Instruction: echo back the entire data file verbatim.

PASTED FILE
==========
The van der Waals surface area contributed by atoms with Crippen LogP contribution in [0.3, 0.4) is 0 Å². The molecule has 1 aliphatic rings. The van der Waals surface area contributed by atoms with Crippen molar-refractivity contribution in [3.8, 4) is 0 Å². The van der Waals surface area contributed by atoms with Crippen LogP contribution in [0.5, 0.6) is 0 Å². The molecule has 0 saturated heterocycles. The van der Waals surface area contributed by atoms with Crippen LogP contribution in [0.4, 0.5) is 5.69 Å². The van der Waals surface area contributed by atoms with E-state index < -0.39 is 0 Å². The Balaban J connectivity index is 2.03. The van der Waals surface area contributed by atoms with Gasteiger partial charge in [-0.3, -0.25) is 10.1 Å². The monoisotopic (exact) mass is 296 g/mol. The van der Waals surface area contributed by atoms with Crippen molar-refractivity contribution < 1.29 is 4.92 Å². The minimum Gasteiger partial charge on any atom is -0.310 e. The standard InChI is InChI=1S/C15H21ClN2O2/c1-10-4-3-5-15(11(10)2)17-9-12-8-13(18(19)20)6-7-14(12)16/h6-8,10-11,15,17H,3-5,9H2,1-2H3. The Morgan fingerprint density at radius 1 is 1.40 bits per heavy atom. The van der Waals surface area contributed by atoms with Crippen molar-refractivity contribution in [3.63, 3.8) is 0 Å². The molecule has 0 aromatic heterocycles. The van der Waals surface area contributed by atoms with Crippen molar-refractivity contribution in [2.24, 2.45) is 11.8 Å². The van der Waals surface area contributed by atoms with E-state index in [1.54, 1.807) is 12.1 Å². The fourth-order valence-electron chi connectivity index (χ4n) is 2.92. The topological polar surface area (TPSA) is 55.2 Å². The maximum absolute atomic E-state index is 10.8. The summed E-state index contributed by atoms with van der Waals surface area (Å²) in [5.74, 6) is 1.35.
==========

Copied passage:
The van der Waals surface area contributed by atoms with Crippen LogP contribution in [0.3, 0.4) is 0 Å². The molecule has 1 aliphatic rings. The van der Waals surface area contributed by atoms with Crippen molar-refractivity contribution in [3.8, 4) is 0 Å². The van der Waals surface area contributed by atoms with Crippen LogP contribution in [0.5, 0.6) is 0 Å². The molecule has 0 saturated heterocycles. The van der Waals surface area contributed by atoms with Crippen LogP contribution in [0.4, 0.5) is 5.69 Å². The van der Waals surface area contributed by atoms with E-state index < -0.39 is 0 Å². The Balaban J connectivity index is 2.03. The van der Waals surface area contributed by atoms with Gasteiger partial charge in [-0.3, -0.25) is 10.1 Å². The monoisotopic (exact) mass is 296 g/mol. The van der Waals surface area contributed by atoms with Crippen molar-refractivity contribution < 1.29 is 4.92 Å². The minimum Gasteiger partial charge on any atom is -0.310 e. The standard InChI is InChI=1S/C15H21ClN2O2/c1-10-4-3-5-15(11(10)2)17-9-12-8-13(18(19)20)6-7-14(12)16/h6-8,10-11,15,17H,3-5,9H2,1-2H3. The Morgan fingerprint density at radius 1 is 1.40 bits per heavy atom. The van der Waals surface area contributed by atoms with Crippen molar-refractivity contribution in [3.63, 3.8) is 0 Å². The molecule has 0 aromatic heterocycles. The van der Waals surface area contributed by atoms with Crippen molar-refractivity contribution in [2.24, 2.45) is 11.8 Å². The van der Waals surface area contributed by atoms with E-state index in [1.54, 1.807) is 12.1 Å². The fourth-order valence-electron chi connectivity index (χ4n) is 2.92. The topological polar surface area (TPSA) is 55.2 Å². The maximum absolute atomic E-state index is 10.8. The summed E-state index contributed by atoms with van der Waals surface area (Å²) in [5.74, 6) is 1.35.